Aranya Agricultural Alternatives is hosting the 13th International Permaculture Convergence (IPC) in Hyderabad, India, from November 25 to December 2, 2017. The conference takes place every two years, gathering international permaculturists from around the world to share knowledge and expertise and discuss the future of the permaculture movement. The event will include a two-day IPC conference in Hyderabad with numerous speakers from across the world including Dr. Vandana Shiva, environmental activist, author, and founder of Navdanya; Robyn Francis, Permaculture Designer and Educator, President of Permaculture College Australia; and Narsanna Koppula, co-founder of Aranya Agricultural Alternatives. This will be followed by a five-day convergence with workshops, practical and hands-on training, and learning and sharing new permaculture experiments and experiences.
In its The State of Food and Agriculture (SOFA) report, the U.N. Food and Agriculture Organization (FAO) explained the need to transform the existing agricultural system in the context of climate change, addressing the issues of greenhouse gas emissions (GHGs), food security, livelihood, rural development, nutrition, health, and economic viability, along with preservation of natural resources and environmental conservation. The report suggested inclusive and sustainable agricultural practices such as diversified cropping systems including agroforestry and integrated soil management system, as well as sustainable water, fisheries, and forest management practices.
The theme of this year’s IPC, “Towards Healthy Society,” identifies these sustainability problems. The organizers hope to address them through sub-themes such as women as agents of change to grassroots action, sustainable water management, preserving traditional farming practices, and climate change adaptation.
John Nzira and Margarethe Holzer, IPCC Co-ordinators from South Africa and Austria explained that permaculture focuses on sustainable and inclusive practices such as closed loop, low external inputs, use of perennials and trees, polyculture, working with nature, regenerative agriculture, and today’s modern agriculture can borrow the principles of Earth Care, People Care, and Fair Share of Permaculture. Bill Mollison defined permaculture as “conscious design and maintenance of agriculturally productive ecosystems which have the diverse stability, and resilience of the natural ecosystem.”
Padma and Narsanna Koppula, co-founders of Aranya added, “When one talks about permaculture, its role is not just restricted to farmlands. It goes beyond the realms of farming and extends to the philosophy of living, of creating systems where healthy societies thrive. The society in this context includes all the elements of nature as parts of the whole sum. It’s for this reason that the subthemes traverse from grassroots to societal to environmental levels.”
Aranya, an environmental and developmental organization involved with international permaculture community for more than 30 years, is bringing IPC back to South Asia for the first time in 16 years. Friends of the International Permaculture Convergence (FIPC) and International Permaculture Convergence Council (IPCC) support this event financially, focusing on overseeing the scholarship funding and selection of participants traveling from around the world and choosing the succeeding IPC convener. Koppula, explains, “Aranya sees IPC as an occasion to bring international knowledge to India and showcase some of the incredible projects happening here. India has a rich heritage of traditional practices which need to be revitalized and brought to the fore.”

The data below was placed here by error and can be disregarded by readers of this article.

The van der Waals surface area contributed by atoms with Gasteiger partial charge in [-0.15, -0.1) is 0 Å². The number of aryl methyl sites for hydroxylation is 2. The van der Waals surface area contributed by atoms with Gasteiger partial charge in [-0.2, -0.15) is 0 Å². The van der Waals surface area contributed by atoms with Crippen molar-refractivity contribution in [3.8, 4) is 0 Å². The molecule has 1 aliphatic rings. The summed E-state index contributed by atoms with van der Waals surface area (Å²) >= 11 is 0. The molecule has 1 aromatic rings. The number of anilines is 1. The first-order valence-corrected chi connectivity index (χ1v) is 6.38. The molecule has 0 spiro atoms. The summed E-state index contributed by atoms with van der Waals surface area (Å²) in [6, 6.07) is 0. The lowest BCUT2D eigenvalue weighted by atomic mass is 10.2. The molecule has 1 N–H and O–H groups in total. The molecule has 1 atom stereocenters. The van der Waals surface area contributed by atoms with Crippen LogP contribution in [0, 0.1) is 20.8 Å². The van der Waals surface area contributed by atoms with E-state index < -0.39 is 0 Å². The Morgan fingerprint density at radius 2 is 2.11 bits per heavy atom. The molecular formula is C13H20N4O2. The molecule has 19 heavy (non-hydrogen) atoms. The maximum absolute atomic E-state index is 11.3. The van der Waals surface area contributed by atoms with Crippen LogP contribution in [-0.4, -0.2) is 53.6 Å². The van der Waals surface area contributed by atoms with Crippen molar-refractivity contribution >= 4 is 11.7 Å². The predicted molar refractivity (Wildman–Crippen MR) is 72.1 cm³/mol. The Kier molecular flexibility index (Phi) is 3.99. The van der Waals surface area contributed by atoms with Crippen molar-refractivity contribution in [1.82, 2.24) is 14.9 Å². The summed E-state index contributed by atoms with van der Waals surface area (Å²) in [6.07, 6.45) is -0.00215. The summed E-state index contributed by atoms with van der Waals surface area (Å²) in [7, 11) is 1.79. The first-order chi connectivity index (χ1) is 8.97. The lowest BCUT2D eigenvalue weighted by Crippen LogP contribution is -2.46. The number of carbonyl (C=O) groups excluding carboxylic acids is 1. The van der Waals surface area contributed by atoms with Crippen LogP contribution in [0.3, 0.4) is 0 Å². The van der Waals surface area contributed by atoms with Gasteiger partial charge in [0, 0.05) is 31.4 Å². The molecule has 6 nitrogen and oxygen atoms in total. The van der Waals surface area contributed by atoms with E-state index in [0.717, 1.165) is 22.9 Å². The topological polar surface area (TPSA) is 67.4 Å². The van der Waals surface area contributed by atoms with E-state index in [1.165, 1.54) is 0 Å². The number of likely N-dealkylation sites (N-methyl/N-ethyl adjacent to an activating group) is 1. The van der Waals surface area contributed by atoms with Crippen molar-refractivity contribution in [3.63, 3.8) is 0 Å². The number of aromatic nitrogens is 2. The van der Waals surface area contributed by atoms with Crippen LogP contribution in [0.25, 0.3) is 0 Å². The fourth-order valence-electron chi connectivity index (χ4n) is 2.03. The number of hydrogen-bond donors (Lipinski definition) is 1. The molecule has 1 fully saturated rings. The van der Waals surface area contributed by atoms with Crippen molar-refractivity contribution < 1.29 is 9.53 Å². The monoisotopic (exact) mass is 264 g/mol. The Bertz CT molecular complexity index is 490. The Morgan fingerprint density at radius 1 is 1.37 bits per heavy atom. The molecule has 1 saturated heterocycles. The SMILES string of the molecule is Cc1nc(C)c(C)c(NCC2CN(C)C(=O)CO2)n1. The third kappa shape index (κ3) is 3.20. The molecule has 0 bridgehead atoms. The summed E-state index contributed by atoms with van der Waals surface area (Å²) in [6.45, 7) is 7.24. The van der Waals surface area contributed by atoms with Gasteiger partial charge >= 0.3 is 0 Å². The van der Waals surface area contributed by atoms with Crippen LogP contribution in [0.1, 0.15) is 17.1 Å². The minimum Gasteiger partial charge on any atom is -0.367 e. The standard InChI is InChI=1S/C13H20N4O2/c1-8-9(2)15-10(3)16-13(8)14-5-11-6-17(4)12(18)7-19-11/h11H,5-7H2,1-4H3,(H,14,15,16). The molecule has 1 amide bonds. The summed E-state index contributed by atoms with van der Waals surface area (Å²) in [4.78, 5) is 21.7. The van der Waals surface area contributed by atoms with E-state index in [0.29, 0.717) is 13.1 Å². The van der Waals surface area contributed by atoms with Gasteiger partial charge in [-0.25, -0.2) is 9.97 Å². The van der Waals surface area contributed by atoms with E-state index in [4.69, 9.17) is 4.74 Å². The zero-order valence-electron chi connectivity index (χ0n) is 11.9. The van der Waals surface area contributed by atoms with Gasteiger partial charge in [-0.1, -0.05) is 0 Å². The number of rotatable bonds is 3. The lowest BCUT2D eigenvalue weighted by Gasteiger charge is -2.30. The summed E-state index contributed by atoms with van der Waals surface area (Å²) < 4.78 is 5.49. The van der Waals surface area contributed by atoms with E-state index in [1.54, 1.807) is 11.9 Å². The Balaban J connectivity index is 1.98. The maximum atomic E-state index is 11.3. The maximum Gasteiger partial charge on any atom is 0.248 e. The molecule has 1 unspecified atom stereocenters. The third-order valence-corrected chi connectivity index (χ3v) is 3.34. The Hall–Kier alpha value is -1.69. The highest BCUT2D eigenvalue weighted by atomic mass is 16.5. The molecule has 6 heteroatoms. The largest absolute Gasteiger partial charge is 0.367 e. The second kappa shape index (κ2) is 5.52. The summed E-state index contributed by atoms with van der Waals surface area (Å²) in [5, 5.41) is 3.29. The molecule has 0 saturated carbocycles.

The SOFA report also encouraged the policies to focus on building the capacity of small-scale family farms in developing countries to adopt climate change adaptation strategies, and address gender discrimination issues affecting women who account for nearly 43 percent of the agriculture labor force in developing countries. According to a study by FAO researchers Sarah K. Lowder, Jakob Skoet, and Terri Raney, the focus on small-scale farmers and family farms is imperative since 74 percent of 570 million small-scale farms worldwide are in Asia, with 24 percent of them represented in India.
“Indian farmers and people interested in getting into farming need to be encouraged to have a holistic and integrated view of Mother Nature on their land,” Koppula continued. Aranya for the past years has been revitalizing and revamping permaculture in Telangana and Andhra Pradesh, focusing on seed banks, live farm development, awareness campaigns and academic courses, advocating rainwater harvesting, ethical land-use, and food security. This has led them to spearhead the crowdfunding project for IPC with the goal of sponsoring at least 40 farmers from across India and giving them the opportunity to interact with international practitioners and feel supported in their endeavor to a sustainable agriculture and livelihood.
Permaculture is “now being taken seriously by governments, the Commonwealth, and a host of U.N. and other agencies. For example, John Nzira is a representative of U.N. Agroecology desk in Southern and Eastern Africa,” Holzer stated. Holzer and Nzira call it an “exciting” time and explain that permaculture movement has seen tremendous growth in both global north and south, there is a growing consensus of advantages of permaculture design systems and agroecological practices over industrial agriculture and the need for ecological and holistic solutions.